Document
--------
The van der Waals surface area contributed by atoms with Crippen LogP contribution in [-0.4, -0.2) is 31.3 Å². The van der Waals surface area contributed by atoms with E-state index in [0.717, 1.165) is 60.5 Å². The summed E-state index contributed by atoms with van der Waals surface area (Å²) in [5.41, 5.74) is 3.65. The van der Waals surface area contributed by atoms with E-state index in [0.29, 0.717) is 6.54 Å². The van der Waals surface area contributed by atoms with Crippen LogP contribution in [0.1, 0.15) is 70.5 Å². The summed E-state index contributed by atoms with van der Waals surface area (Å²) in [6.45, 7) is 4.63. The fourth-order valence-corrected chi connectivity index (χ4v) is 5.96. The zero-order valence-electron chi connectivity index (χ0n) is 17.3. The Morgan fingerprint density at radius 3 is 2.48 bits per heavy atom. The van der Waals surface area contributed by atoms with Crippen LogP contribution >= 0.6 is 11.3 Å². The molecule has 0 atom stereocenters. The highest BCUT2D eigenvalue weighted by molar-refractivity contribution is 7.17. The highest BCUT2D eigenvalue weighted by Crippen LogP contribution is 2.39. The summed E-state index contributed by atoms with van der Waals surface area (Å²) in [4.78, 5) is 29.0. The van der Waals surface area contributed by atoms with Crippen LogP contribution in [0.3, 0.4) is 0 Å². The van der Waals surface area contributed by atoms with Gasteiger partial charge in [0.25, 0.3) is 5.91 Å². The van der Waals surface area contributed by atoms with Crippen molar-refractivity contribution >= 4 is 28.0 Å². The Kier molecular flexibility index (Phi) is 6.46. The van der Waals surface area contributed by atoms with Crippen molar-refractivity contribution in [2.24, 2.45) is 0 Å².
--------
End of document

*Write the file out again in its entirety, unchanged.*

The van der Waals surface area contributed by atoms with Crippen LogP contribution in [-0.4, -0.2) is 31.3 Å². The van der Waals surface area contributed by atoms with E-state index in [0.717, 1.165) is 60.5 Å². The summed E-state index contributed by atoms with van der Waals surface area (Å²) in [5.41, 5.74) is 3.65. The van der Waals surface area contributed by atoms with E-state index in [0.29, 0.717) is 6.54 Å². The van der Waals surface area contributed by atoms with Crippen LogP contribution in [0.1, 0.15) is 70.5 Å². The summed E-state index contributed by atoms with van der Waals surface area (Å²) in [6.45, 7) is 4.63. The fourth-order valence-corrected chi connectivity index (χ4v) is 5.96. The zero-order valence-electron chi connectivity index (χ0n) is 17.3. The Morgan fingerprint density at radius 3 is 2.48 bits per heavy atom. The van der Waals surface area contributed by atoms with Crippen LogP contribution >= 0.6 is 11.3 Å². The molecule has 0 atom stereocenters. The highest BCUT2D eigenvalue weighted by molar-refractivity contribution is 7.17. The highest BCUT2D eigenvalue weighted by Crippen LogP contribution is 2.39. The summed E-state index contributed by atoms with van der Waals surface area (Å²) in [4.78, 5) is 29.0. The van der Waals surface area contributed by atoms with Crippen LogP contribution in [0.3, 0.4) is 0 Å². The van der Waals surface area contributed by atoms with Gasteiger partial charge in [0.25, 0.3) is 5.91 Å². The van der Waals surface area contributed by atoms with Crippen molar-refractivity contribution >= 4 is 28.0 Å². The Kier molecular flexibility index (Phi) is 6.46. The van der Waals surface area contributed by atoms with Crippen molar-refractivity contribution in [2.24, 2.45) is 0 Å².